36

The Federal Meat Inspection Act has as its stated purpose, the enforcement of standards of sanitation throughout meatpacking plants. Cudahy Packing Co. v. McBride, 92 F.2d 737 (C.A. 8 1937). Toward this end Congress has vested the Secretary of Agriculture with powers of inspection. Brougham v. Blanton Mfg. Co., 249 U.S. 495, 39 S.Ct. 363, 63 L.Ed. 725 (1919).

37

In the instant case plaintiffs, as private individuals, have brought suit for money damages. This Act makes no such provision for suits by private individuals. In addition, 21 U.S.C. Sec. 676 provides for imprisonment and fine but not for the award of civil damages.

38

Plaintiffs seek to sue under each of the aforementioned statutes on the theory that this Court should imply a civil remedy so that they might recoup their losses. In support of their position plaintiffs cite the case of Goodman v. Hentz & Company, 265 F.Supp. 440 (N.D.Ill.1967) where Judge Napoli permitted a private action under the Commodity Exchange Act, 7 U.S.C. Sec. 1, et seq.

39

In Goodman the Court found that the interest invaded was one which the statute was intended to protect. The injury complained of in this case is not similar to those the statutes were designed to protect.

40

The statutes under which the plaintiffs have brought this suit are regulatory in character and Congress has vested the power to enforce this regulatory scheme in the government, not private individuals. The Packers and Stockyards Act specifically provides that it is the Secretary of Agriculture who is the proper party to enforce the provision of Title 7 U.S.C. Sec. 192. Likewise, in the United States Warehouse Act it is the Secretary of Agriculture who is to enforce the provisions of the Act. 7 U.S.C. Sec. 241.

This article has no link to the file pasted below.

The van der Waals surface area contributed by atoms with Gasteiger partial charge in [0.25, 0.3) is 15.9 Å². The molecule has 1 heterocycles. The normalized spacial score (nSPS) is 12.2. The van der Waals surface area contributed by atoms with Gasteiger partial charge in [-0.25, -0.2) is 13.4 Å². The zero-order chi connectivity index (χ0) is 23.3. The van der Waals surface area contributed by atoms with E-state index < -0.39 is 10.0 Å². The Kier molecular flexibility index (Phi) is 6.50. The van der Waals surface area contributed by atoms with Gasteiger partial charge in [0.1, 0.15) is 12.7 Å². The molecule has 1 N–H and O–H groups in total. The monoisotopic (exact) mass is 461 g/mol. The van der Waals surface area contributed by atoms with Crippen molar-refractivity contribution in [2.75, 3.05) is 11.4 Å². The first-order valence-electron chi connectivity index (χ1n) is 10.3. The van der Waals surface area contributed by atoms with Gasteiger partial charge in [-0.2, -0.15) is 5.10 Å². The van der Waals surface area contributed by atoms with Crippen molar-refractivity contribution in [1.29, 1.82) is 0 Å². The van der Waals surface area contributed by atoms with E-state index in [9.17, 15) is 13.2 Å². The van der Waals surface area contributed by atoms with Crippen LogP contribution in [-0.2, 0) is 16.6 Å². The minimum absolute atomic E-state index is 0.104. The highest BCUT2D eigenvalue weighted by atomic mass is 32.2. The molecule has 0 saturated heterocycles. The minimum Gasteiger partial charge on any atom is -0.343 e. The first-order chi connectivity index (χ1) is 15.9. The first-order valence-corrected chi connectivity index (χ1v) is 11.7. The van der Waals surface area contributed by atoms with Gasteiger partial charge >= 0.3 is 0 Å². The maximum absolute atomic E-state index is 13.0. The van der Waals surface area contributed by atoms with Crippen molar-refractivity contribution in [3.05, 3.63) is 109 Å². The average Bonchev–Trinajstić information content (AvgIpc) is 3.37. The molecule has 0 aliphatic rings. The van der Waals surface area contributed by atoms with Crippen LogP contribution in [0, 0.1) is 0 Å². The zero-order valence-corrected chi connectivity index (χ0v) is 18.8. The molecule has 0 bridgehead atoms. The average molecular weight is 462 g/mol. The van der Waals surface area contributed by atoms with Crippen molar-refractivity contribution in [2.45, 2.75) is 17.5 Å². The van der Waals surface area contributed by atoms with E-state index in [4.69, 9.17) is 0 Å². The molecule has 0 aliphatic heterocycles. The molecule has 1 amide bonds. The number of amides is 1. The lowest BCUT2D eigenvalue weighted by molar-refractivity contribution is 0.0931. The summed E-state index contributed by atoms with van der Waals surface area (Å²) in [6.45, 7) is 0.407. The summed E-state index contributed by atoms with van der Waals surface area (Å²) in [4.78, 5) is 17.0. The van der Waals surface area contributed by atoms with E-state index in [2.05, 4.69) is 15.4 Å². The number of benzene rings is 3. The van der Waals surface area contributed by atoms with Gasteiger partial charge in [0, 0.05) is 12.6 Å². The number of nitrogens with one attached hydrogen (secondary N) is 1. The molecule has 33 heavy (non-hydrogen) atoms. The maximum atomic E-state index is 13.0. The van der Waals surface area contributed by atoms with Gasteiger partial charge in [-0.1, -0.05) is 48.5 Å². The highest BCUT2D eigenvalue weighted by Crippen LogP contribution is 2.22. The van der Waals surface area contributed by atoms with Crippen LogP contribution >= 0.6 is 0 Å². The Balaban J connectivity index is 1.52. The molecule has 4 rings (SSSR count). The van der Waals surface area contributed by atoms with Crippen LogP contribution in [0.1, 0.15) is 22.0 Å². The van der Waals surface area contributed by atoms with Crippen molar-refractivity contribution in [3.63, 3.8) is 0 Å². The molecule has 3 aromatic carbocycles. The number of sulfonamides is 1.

41

The Federal Meat Inspection Act provides for fines and sets forth that suits under the Act shall be commenced "of and in the name of the United States." 21 U.S.C. Sections 676, 673. In the Federal Food, Drug and Cosmetic Act it is the Secretary of Health, Education and Welfare whom Congress has chosen to enforce the provisions of the Act.

42

None of these statutes creates a private cause of action for money damages. Neither the legislative intent nor the statutory purpose of these Acts justify a reading that a private cause of action for the type of actions alleged in the Complaint exists or should exist.

43

Through the enactment of the aforementioned statutes Congress established a licensing and regulatory system for the packing, storage and distribution of meat. Congress could have vested powers of enforcement in the private sector but chose, instead, to place such enforcement powers in the Secretary of Agriculture and the Secretary of Health, Education and Welfare.

44

The Court finds that the legislative intent behind enactment of these statutes was to regulate the packing, storage and distribution of meat and not to create a federal cause of action for a breach of contract simply because a defense to said contract was that the product was purportedly "off-condition" meat.

45

In Cross v. Board of Sup'rs of San Mateo, 326 F.Supp. 634 (N.D.Cal.1968) the Court rejected the plaintiff's argument that a private cause of action existed under various federal statutes including the Federal Food, Drug and Cosmetic Act.

46

Further, in Clairol Inc. v. Suburban Cosmetic and Beauty Supply, Inc., 278 F.Supp. 859 (N.D.Ill.1968 a case decided subsequent to the Goodman case, supra, Judge Will was again confronted with the argument that a private party could maintain an action for damages under the Federal Food, Drug and Cosmetic Act. In rejecting this argument, Judge Will noted:*

47

The amended complaint may also be read as charging a violation of the Federal Food, Drug and Cosmetic Act, 21 U.S.C. § 301 et seq. The Act prohibits various acts regarding the manufacture, distribution and labeling of any food, drug, device or cosmetic. 21 U.S.C. § 331. Here too, Congress has established the procedural means through which the Secretary of Health, Education and Welfare may enforce the provisions of the Act. It is further provided in this Act that 'proceedings for the enforcement, or to restrain violations of this chapter shall be by and in the name of the United States.' 21 U.S.C. § 337. Here too, the mere allegation that this Act has been violated is not a statement of a claim for relief in favor of a private individual. Clairol, Inc. v. Suburban Cosmetic and Beauty Supply, Inc., 278 F.Supp. 859 (N.D.Ill.1968).